Campaign for Rail, along with other transport groups, is celebrating after a planning application, which would have threatened a major new rail link, was thrown out by Birmingham City Council Planning and Development Committee on Thursday 13 February. The application involved building a mixed housing, hotel and commercial development on the site of the old Sulzer factory in Camp Hill on land adjacent to the Moor Street to Tyseley line at Bordesley station and close to where the Camp Hill railway line crosses this line.  If built, it would have encroached on the alignment of the proposed Camp Hill chords which will connect the two railway lines and enable a frequent service to operate to the new stations at Moseley, King’s Heath and Hazelwell and the proposed future station at Balsall Heath.


Campaign for Rail was alerted to the planning application on 6 February 2019 and only had 12 days to respond before the consultation period closed on 18 February 2019.  However, it did so vigorously on three fronts – by issuing a press release, by writing to every Birmingham city councillor and by formally objecting to the planning application.  Of course, Campaign for Rail was certainly not alone in objecting with transport authorities West Midlands Combined Authority (WMCA), West Midlands Rail Executive (WMRE), Transport for West Midlands (TfWM), Metro Mayor Andy Street and Midlands Connect providing considerable weight along with fellow transport pressure groups Confederation of Passenger Transport UK, Campaign for Better Transport (CBT), Shakespeare Line Protection Group (SLPG) and Solihull and Leamington Rail Users Association (SALRUA).



17 February 2020


A Victory for Common Sense

As a result of the initial objections, the developers made minor changes to their plans to move the building closest to the line further from the alignment, but objectors considered that this revision still threatened the building of the Camp Hill chords.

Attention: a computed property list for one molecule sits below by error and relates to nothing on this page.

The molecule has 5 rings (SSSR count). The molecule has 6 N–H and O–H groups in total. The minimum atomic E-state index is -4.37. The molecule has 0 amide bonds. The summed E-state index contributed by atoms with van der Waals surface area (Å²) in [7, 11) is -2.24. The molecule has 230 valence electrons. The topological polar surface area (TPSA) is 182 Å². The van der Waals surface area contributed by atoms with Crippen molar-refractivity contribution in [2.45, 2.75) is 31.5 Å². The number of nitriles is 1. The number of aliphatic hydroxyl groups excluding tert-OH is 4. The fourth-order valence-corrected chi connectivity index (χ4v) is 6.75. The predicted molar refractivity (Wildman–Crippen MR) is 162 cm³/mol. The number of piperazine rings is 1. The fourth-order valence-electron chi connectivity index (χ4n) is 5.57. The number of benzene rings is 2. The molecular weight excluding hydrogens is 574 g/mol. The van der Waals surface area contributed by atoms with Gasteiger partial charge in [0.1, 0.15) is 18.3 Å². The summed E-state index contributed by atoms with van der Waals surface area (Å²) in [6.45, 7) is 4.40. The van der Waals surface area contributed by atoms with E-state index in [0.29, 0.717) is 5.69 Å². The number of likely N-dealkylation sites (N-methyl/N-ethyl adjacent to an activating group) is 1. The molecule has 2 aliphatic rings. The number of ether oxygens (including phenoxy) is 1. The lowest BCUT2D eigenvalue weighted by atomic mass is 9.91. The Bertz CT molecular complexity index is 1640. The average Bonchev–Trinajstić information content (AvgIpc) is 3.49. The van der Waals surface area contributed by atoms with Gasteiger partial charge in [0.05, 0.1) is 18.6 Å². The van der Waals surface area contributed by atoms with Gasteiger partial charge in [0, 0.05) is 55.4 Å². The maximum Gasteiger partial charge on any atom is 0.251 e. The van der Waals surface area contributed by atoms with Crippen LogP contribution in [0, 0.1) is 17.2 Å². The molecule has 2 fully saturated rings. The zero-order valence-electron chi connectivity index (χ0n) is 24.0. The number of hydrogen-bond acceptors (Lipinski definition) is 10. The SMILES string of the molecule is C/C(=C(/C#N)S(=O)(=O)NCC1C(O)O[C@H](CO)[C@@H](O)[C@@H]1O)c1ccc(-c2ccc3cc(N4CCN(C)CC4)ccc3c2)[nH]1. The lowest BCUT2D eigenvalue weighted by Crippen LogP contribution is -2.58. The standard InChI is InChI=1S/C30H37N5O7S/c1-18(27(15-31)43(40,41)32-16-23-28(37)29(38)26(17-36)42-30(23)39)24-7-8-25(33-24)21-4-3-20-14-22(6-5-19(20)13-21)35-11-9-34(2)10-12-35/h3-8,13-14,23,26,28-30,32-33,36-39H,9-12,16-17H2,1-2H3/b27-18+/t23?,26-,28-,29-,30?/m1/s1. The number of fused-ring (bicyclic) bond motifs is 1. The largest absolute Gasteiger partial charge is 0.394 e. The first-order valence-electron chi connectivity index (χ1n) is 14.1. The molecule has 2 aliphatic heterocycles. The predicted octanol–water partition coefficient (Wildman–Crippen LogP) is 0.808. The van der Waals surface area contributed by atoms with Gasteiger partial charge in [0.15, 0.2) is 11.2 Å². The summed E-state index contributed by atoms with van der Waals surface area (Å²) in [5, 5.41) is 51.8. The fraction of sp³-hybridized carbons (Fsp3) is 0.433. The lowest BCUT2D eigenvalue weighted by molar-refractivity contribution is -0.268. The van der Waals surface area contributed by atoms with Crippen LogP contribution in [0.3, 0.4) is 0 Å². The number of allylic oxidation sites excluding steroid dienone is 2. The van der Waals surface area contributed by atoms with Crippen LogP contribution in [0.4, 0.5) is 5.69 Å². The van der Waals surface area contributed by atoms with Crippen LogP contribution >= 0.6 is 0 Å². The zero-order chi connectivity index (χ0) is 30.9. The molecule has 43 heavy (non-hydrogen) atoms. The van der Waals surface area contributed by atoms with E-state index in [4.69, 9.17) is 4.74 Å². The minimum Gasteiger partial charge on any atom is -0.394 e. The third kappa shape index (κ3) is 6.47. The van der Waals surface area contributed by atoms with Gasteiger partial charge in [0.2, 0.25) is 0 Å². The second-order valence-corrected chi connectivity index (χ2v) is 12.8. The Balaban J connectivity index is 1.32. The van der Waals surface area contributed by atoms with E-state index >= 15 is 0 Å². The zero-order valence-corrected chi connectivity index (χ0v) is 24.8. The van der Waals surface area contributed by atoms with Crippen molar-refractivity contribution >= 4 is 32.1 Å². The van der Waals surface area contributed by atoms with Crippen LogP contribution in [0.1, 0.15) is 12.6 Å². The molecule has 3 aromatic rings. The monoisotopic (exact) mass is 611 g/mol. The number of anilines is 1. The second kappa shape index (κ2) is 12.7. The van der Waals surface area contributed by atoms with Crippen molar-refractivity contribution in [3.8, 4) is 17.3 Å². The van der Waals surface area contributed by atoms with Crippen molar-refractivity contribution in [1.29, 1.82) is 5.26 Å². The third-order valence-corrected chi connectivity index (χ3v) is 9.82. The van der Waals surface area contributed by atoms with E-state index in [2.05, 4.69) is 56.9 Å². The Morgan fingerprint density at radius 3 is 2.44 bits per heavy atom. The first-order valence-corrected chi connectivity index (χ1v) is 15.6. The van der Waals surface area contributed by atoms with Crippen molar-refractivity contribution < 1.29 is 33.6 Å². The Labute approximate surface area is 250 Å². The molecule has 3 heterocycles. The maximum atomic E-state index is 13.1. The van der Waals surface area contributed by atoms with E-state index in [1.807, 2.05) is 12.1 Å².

On 5 December 2019, the Planning Officer’s report recommended approving the application subject to a Section 106 legal agreement.  The report stated that Network Rail (NR) had welcomed the amendments to the application and had raised no objections to the scheme and that the rail bodies that had raised objections (WMRE, WMCA, TfWM, Midlands Connect) were not statutory consultees.  That status was held by Network Rail.  A cynic might say that, if you want to avoid doing something, you throw as many obstacles as you can in the way.


The Planning Officer concluded “To reiterate there is a lack of certainty regarding the implementation of the Camp Hill chords due to absence of committed funding, no safeguarded land within the BDP and no definitive route alignment or information relating to land take for construction or operating purposes. Hence Network Rail have not objected to the scheme. The applicants have revised the layout of the plans to potentially provide less conflict with the route if and when Chords come forward.  As such there is little evidence to indicate that the current proposals for development would definitely prejudice their delivery and on this basis there is no robust reason to refuse or defer determining the current application.”


Thankfully, common sense has prevailed and the application was rejected on 13 February on the grounds that “the proposed development may prejudice the delivery, in terms of its construction and operation, the South West Camp Hill Chord; a proposal to enhance the City's rail network and part of the wider Midlands Rail Hub project”.


Thus, Campaign for Rail is pleased that they were able to contribute to this decision while another national rail pressure group was conspicuous by its absence from the list of objectors. With subscription charges a lot less than some other groups at just £10 per year, CfR does exactly what it says on the tin – it campaigns for rail.  By doing so in this case, it has ensured that a very important new Rail link still has a future.